They reveal that she was brave enough to take control of the situation, and shrewd enough to realise that she would have to placate her brother. Reminding him of his promise took courage. They also show her feisty side
7. Do you have a favourite quote from Mary’s letters?
I think that my favourite quotation comes from a letter which she wrote to Henry on the 15th February 1515, describing a conversation which she had had with Francis I:
‘Whereunto I answered that I would disclose unto him the secret of my heart in humility as unto the prince of the world after your Grace in which I most trust, and so declared unto him the good mind which for divers considerations I bear to my Lord of Suffolk, asking him not only [to grant] me his favour and consent thereunto, but [also]that he would of his own hand write unto your grace, and pray you to bear your like favour upon me…’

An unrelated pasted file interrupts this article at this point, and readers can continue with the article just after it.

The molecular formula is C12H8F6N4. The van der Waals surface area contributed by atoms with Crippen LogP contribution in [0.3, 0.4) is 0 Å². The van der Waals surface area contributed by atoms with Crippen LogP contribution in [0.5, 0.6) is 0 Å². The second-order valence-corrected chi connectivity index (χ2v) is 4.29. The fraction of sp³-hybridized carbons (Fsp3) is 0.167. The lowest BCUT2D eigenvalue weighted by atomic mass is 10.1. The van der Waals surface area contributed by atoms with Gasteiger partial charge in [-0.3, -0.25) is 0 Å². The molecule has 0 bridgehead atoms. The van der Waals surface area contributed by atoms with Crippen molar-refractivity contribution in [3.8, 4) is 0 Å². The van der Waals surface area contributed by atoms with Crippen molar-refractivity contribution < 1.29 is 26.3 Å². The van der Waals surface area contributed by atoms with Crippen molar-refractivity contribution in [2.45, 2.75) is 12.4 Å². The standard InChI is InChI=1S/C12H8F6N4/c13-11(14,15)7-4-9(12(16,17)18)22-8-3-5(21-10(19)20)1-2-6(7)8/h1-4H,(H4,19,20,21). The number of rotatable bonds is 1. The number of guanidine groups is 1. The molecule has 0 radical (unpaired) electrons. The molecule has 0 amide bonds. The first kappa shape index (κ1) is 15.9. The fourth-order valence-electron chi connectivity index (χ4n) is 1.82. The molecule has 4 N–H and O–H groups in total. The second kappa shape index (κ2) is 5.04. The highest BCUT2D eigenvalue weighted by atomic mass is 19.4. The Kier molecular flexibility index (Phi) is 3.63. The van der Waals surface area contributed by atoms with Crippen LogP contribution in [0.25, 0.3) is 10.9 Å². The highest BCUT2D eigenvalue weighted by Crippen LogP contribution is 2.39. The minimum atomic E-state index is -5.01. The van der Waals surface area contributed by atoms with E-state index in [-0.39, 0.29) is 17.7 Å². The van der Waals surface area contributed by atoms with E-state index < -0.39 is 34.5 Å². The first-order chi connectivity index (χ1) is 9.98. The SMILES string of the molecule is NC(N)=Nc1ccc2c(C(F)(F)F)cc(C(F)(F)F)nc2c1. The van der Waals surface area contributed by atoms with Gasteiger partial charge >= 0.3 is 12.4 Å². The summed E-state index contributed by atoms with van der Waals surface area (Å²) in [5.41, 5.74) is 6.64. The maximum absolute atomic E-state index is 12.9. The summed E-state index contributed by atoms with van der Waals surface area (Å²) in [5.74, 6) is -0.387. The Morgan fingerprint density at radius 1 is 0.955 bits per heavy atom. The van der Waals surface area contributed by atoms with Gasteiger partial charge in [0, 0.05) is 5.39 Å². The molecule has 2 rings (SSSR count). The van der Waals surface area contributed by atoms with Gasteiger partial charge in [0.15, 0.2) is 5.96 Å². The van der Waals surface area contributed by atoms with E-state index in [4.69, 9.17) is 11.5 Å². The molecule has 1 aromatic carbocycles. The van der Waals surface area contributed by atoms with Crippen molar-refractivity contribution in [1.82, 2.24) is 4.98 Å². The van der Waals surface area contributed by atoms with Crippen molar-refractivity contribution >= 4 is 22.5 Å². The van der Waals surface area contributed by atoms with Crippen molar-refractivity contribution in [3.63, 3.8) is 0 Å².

She goes on to say that that had put an end to the advances which Francis had been making to her ‘not according to my honour’. It is altogether a most interesting letter!
Further details - David Loades
I have just finished ‘Our Man in Rome’ by Catherine Fletcher and really enjoyed it. This book got some excellent reviews and thoroughly deserved them.
It is a fascinating look at Henry VIII’s attempts to get a divorce but instead of viewing events from the perspective of those waiting in England, we get to see what occurred on the front line in Rome and how Gregorio Casali used all his talents to try to persuade the Pope to grant it.
It was all the more interesting for me, having seen one of the documents relating to the divorce at the Lux In Arcana Exhibition in Rome.
This is what Catherine writes about it.